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Raised floors in historic house

My boyfriend and I opted to buy a 246-year-old farmhouse. It's been maintained really well over the years, but we noticed that in several rooms around the perimeter (most likely due to settling) the hardwood floors are uneven and raised. The 1st floor bedroom is raised about 3 inches so that the bedroom door doesn't open all the way because of it. Is there cost-efficient way to take care of this without hiring a professional? We're both DIYers with some basic home improvement know-how.


Timothy Miller
Re: Raised floors in historic house

Hi is it raised or did multiple layers of flooring be added as the flooring wore out.
At Pioneer Village in Minden Nebraska a old telegraph building on display had as i remember 9 layers of flooring as one wore they over laied again an again.. If ever in the area the most amazing Americana collection in USA well worth a day of two look see 40 buildings great cafe next door and lodging too. My kids have this as one of best childhood memories stopping on the way to grams .

Re: Raised floors in historic house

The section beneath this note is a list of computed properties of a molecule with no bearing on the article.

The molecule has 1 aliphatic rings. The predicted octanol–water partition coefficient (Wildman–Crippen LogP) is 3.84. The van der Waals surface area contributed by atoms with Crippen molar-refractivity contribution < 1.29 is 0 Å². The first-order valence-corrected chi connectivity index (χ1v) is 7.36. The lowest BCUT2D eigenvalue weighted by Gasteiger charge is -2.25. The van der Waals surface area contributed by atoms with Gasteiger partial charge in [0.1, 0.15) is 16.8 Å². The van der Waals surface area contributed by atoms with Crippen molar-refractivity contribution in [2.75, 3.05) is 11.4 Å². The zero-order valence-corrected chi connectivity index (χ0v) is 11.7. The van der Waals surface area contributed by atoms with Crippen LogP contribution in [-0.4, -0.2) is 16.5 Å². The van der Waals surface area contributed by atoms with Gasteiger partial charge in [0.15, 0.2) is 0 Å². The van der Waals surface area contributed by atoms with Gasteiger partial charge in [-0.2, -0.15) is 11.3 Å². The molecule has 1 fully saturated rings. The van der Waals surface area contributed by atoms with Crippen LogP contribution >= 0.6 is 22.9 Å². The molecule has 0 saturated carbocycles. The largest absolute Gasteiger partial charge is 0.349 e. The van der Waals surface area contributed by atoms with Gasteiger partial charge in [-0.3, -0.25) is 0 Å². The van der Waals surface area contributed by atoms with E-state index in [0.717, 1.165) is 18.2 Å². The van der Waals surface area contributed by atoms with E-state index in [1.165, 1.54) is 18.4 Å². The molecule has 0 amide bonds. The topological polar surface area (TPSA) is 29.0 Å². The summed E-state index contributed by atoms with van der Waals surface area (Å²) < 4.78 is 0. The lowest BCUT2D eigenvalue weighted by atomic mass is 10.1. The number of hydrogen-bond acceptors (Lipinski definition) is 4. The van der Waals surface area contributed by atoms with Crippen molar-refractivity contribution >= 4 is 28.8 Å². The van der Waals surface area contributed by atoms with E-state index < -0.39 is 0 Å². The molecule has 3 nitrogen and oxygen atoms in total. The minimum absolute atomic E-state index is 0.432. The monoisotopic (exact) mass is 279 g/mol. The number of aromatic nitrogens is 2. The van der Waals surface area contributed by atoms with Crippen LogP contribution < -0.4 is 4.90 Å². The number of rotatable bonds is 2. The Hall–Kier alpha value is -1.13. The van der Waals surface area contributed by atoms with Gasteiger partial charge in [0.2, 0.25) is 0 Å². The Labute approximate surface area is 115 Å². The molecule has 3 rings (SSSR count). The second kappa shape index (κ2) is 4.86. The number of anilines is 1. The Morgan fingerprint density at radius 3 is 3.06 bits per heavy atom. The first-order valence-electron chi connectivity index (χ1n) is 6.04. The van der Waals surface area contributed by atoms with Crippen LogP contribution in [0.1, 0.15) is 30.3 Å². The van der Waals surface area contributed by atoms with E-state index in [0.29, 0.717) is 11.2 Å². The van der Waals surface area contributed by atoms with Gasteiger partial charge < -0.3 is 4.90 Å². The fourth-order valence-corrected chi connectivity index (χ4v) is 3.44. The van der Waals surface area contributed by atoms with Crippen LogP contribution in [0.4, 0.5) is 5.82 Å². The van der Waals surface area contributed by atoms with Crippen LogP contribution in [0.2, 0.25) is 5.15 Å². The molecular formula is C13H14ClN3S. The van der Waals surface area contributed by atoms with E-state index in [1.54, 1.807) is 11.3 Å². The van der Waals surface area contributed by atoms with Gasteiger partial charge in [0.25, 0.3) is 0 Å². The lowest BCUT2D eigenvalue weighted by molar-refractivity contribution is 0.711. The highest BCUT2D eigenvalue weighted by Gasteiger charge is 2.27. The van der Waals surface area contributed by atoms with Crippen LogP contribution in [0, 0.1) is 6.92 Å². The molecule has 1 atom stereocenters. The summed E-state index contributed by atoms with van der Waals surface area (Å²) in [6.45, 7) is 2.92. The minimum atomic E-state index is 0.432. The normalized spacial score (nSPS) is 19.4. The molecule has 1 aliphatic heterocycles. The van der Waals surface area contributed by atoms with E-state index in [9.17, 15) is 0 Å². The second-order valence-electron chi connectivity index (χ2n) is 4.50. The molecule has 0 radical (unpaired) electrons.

Old houses sometimes had massive stone foundations that were infilled between the floor joists. If the floor joists decay or shrink, the flooring itself rides high on the masonry. The solution would be to investigate the condition of the joists. Another characteristic of structure the age of yours is that there isn't even a crawl space beneath; the framing was basically laid at ground level, making work below impossible without hand-digging, or pulling the floors. Assuming you don't want to destroy the floors (once original flooring comes up, it never goes back down the same) you would have to excavate. If the flooring runs beneath the baseboard, that has to come out first. If you are lucky enough to have a cellar in the affected area, it will be relatively painless to shim or repair the framing in a straightforward manner.

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